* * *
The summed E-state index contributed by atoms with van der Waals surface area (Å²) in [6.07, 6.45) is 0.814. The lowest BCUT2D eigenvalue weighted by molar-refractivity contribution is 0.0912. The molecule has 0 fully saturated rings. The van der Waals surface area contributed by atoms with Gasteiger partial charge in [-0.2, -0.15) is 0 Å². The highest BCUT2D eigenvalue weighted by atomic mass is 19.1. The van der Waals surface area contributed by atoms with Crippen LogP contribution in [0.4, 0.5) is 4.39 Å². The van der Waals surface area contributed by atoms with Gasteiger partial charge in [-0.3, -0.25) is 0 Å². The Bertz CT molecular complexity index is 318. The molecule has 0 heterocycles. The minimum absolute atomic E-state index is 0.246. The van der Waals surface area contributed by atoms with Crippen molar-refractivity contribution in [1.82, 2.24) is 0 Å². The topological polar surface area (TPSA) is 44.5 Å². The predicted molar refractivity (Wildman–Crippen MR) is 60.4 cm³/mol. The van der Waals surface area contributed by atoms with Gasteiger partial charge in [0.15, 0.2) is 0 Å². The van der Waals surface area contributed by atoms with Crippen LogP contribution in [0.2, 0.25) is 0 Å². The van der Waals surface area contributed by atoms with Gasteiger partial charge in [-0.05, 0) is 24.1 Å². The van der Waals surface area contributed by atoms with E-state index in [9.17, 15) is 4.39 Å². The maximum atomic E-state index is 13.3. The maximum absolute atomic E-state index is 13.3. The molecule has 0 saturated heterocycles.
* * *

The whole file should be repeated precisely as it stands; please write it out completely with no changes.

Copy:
The summed E-state index contributed by atoms with van der Waals surface area (Å²) in [6.07, 6.45) is 0.814. The lowest BCUT2D eigenvalue weighted by molar-refractivity contribution is 0.0912. The molecule has 0 fully saturated rings. The van der Waals surface area contributed by atoms with Gasteiger partial charge in [-0.2, -0.15) is 0 Å². The highest BCUT2D eigenvalue weighted by atomic mass is 19.1. The van der Waals surface area contributed by atoms with Crippen LogP contribution in [0.4, 0.5) is 4.39 Å². The van der Waals surface area contributed by atoms with Gasteiger partial charge in [-0.3, -0.25) is 0 Å². The Bertz CT molecular complexity index is 318. The molecule has 0 heterocycles. The minimum absolute atomic E-state index is 0.246. The van der Waals surface area contributed by atoms with Crippen molar-refractivity contribution in [1.82, 2.24) is 0 Å². The topological polar surface area (TPSA) is 44.5 Å². The predicted molar refractivity (Wildman–Crippen MR) is 60.4 cm³/mol. The van der Waals surface area contributed by atoms with Gasteiger partial charge in [0.15, 0.2) is 0 Å². The van der Waals surface area contributed by atoms with Crippen LogP contribution in [0.2, 0.25) is 0 Å². The van der Waals surface area contributed by atoms with Gasteiger partial charge in [-0.05, 0) is 24.1 Å². The van der Waals surface area contributed by atoms with E-state index in [9.17, 15) is 4.39 Å². The maximum atomic E-state index is 13.3. The maximum absolute atomic E-state index is 13.3. The molecule has 0 saturated heterocycles.